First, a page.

As we considered all this it started to sink in that animals are part of the cycle. It's very very difficult to remove animals from the natural cycle and still keep a healthy farm. I also started reading more about industrial processes and realizing just how AWEFUL they are. How bad for the animals, the environment, and even the resulting products they are. We take the pig poop, the pigs most valuable product, and throw it aside as waste, then generate fertilizer on the side. Both eventually end up in the river.

Primitive Skills and History.

Well, on our search we got more and more interested in more primitive ways to live off the land. Inevitably we eventually discovered the book "tending the wild" (offered in our store actually). I started reading about the land historically, and how it was managed 5000 and 10000 years ago within the US. I then read 1491 and found even more. Indians were not such pure hunter-gatherers as many believe... they were low intensity farmers. Rather than planting things they encouraged what they wanted, picking in ways that helped the plants they wanted, burning back, cutting etc. those that were less helpful, and encouraging things to grow in a way useful to Natives. Rather than directly feeding animals like a farmer the left them loose, but they managed the animal populations and their forage.

They did this so much in fact, that many of the plants we think of as "wild" in fact do not survive well unless they are tended, or even require regular harvesting for health. Sedge is a classic example in the west used for baskets, another one is oak which were carefully pruned, fertilized, burned beneath, and likely even planted.

To be clear, it wasn't a panacea. There's a lot of debate about this, but there's definitely evidence that they screwed up. And American Indians are anything but one culture, there are many. In fact, most were moving quickly towards farming practices around the time that their populations were destroyed by western diseases.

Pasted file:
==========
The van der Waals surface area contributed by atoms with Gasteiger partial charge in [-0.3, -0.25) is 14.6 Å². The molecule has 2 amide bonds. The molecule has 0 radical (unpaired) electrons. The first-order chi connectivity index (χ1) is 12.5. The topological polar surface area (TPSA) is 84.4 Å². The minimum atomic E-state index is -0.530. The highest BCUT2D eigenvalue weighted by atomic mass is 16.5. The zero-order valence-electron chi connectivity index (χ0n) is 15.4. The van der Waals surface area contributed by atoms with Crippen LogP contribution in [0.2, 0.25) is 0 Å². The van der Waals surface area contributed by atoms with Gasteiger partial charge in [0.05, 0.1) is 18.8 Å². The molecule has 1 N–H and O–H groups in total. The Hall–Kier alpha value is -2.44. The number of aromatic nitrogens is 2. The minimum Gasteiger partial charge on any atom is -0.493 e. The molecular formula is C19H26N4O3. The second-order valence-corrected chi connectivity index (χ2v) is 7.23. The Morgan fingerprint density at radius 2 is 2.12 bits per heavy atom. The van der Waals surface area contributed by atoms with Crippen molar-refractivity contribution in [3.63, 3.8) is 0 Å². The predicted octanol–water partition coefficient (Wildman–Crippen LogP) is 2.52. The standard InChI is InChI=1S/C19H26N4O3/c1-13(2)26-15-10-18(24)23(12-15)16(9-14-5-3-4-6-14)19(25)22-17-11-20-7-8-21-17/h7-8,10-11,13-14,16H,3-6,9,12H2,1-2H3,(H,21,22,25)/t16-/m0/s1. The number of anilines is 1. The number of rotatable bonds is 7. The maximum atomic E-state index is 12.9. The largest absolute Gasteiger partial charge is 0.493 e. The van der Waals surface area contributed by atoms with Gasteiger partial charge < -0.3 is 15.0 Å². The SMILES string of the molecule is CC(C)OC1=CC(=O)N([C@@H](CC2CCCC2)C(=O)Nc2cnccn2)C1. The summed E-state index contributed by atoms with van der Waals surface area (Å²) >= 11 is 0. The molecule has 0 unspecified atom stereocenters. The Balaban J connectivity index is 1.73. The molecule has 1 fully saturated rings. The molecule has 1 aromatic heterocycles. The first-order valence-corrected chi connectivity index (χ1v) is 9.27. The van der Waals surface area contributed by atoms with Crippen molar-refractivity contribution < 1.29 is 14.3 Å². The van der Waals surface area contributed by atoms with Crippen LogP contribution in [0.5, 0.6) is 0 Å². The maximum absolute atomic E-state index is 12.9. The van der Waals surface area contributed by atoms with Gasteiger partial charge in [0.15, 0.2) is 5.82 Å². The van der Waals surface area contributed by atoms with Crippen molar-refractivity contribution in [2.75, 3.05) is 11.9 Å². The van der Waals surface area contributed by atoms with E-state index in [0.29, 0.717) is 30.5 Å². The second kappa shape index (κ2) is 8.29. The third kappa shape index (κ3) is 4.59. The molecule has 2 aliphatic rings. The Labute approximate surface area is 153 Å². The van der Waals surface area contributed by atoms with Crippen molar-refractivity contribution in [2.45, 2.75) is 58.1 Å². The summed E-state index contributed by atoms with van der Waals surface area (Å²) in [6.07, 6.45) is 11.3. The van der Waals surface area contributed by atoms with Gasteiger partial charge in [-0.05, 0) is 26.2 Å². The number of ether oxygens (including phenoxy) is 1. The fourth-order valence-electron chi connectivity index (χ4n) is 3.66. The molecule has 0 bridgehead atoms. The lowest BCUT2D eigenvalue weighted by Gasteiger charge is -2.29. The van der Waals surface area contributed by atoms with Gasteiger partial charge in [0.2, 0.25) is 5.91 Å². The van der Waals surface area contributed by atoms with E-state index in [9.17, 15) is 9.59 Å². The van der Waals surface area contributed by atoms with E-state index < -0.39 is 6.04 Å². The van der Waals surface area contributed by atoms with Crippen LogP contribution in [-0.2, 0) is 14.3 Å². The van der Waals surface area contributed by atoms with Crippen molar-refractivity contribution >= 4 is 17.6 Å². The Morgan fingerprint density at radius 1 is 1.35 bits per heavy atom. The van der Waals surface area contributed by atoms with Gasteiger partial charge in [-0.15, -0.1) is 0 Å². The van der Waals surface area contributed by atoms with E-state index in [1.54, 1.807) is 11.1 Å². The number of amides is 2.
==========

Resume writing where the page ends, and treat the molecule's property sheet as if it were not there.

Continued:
As I read about this I realized that I wanted this relationship with the land. I wanted to try and relearn some of what they knew, to expand on it, and figure out how to encourage this using, but not abusing, relationship with the land in modern times. I realized that I could make things better by being a human within this system, not just worse. I could actually help.

I blame John Muir for the still dominant view towards environmentalism. He didn't like the natives, he felt cheated by their wearing of modern clothing, and their land management practices. They didn't fit the noble savage image he wanted. He believed in the concept of "wilderness" and impressed it upon the U.S. extremely effectively. To be clear, it's a good thing he did, we wouldn't even have the National Park system if it wasn't for him and his friends, but he also did a dis-service. He convinced many that we have to live seperate from our environment. That it is a thing to protect and go visit.

A lot of native cultures had terms for wilderness... and they were not positive terms. They had strong negative connotations. This is non-productive land, non-cultivated. Land that isn't particularly healthy or fruitful.

In other words... the land in the U.S. is unhealthy not just because human's ruined it, but because human's ARE part of the ecosystem themselves, and they removed themselves. It's just like removing wolves from Yellowstone, the river's started meandering, the fields became overgrazed (there's much research on this). Human's too are part of the ecosystem, and without it the things that we co-evolved with don't flourish.

The more you study these things, the more you realize that we are part of the equation, and just like sedge, or trees, we can make things healthier by harvesting *some*. Often not the ones people want to harvest, you have to pay very very close attention, and be very careful, but it can be done. Now let me be clear, there are a lot of bogus arguments thrown out by pro-hunting folks. It can't be true that we have to kill the deer to keep them healthy, AND have to kill the mountain lion for the deer population. Similarly killing prime bucks being good for the herd is bunk from what I can tell. On the other hand, taking weaker does and bucks has been repeatedly shown to have a benificial effect on the herds - and consequentially on everything else. Put your emotions aside and do the research: biological, ecological and historical. Toss away arguments that are simply inconsistent or nonsensical, but look with the critical eye of a scientist and see where you end up.